New statistical methodologies for improved analysis of genomic and omic data

  • Najla Saad R. Elhezzani

Student thesis: Doctoral ThesisDoctor of Philosophy

Abstract

We develop statistical tools for analyzing different types of phenotypic data in genome-wide settings. When the phenotype of interest is a binary case-control status, most genome-wide association studies (GWASs) use randomly selected samples from the population (hereafter bases) as the control set. This approach is successful when the trait of interest is very rare; otherwise, a loss in the statistical power to detect disease-associated variants is expected. To address this, we propose a joint analysis of the three types of samples; cases, bases and controls. This is done by modeling the bases as a mixture of multinomial logistic functions of cases and controls, according to disease prevalence.
In a typical GWAS, where thousands of single-nucleotide polymorphisms (SNPs) are available for testing, score-based test statistics are ideal in this case. Other tests of associations such as Wald’s and likelihood ratio tests are known to be asymptotically equivalent to the score test, however their performance under small sample sizes can vary significantly. In order to allow the test comparison to be performed under the proposed case-base-control (CBC) design, we provide an estimation procedure using the maximum likelihood (ML) method along with the expectation-maximization (EM) algorithm. Simulations show that combining the three samples can increase the power to detect disease-associated variants, though a very large base sample set can compensate for lack of controls.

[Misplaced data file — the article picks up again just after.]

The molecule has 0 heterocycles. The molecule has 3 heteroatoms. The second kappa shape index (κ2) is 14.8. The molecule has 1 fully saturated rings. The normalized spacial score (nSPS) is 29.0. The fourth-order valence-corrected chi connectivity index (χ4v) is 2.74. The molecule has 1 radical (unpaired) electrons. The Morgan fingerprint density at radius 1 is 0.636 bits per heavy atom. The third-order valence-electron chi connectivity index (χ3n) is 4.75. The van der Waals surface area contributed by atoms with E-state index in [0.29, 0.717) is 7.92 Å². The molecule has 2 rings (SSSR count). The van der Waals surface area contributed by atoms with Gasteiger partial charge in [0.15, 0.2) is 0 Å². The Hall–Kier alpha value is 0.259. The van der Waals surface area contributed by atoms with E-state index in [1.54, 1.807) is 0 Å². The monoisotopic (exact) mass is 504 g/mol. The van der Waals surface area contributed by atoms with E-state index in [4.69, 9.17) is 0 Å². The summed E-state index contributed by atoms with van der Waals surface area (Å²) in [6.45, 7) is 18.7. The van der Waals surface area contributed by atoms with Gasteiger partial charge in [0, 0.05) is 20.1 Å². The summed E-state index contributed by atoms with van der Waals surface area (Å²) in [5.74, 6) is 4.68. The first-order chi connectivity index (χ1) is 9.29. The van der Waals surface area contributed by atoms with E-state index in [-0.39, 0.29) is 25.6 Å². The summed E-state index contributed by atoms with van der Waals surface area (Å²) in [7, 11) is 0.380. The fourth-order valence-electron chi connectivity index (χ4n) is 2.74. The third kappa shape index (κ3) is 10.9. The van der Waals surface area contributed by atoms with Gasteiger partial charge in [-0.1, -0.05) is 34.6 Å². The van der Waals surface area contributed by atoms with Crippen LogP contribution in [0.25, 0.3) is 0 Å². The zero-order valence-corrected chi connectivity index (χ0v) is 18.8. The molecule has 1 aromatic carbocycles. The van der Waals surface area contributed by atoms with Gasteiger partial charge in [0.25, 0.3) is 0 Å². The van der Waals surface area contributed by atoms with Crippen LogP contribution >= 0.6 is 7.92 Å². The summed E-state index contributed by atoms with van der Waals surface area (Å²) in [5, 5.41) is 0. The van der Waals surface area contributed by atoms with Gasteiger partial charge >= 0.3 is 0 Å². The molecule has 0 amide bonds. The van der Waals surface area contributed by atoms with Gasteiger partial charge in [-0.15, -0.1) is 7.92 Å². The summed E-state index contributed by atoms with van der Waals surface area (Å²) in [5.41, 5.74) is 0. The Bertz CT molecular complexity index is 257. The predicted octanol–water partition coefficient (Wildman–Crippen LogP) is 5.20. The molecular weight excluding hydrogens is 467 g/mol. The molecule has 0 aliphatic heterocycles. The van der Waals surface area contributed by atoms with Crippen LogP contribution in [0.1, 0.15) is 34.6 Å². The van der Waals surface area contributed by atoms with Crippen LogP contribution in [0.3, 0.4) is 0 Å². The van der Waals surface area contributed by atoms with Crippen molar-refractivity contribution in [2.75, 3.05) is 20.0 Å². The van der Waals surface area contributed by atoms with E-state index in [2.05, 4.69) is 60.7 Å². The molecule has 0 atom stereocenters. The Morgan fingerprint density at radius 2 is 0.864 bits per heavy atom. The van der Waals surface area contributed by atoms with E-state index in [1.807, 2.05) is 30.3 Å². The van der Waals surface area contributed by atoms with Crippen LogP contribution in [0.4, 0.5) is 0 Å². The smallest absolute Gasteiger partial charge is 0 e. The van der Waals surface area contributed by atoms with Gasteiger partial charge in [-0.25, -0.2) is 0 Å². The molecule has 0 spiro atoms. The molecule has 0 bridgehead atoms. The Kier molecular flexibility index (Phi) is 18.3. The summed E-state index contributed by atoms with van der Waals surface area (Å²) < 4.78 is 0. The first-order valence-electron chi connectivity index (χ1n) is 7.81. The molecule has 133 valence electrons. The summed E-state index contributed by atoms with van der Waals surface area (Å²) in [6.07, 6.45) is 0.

In the second part of the thesis, we consider a joint analysis of both genome-wide SNPs as well as multiple phenotypes, with a focus on the challenges they present in the estimation of SNP heritability. The current standard for performing this task is fit-ting a variance component model, despite its tendency to produce boundary estimates when small sample sizes are used. We propose a Bayesian covariance component model (BCCM) that takes into account genetic correlation among phenotypes and genetic correlation among individuals. The use of Bayesian methods allows us to circumvent some issues related to small sample sizes, mainly overfitting and boundary estimates. Using gene expression pathways, we demonstrate a significant improvement in SNP her-itability estimates over univariate and ML-based methods, thus explaining why recent progress in eQTL identification has been limited. I published this work as an article in the European Journal of Human genetics.
In the third part of the thesis, we study the prospects of using the proposed BCCM for phenotype prediction. Results from real data show consistency in accuracy between ML based methods and the proposed Bayesian method, when effect sizes are estimated using their posterior mode. It is also noted that an initial imputation step relatively increases the predictive accuracy.
Date of Award2018
Original languageEnglish
Awarding Institution
  • King's College London

Cite this

'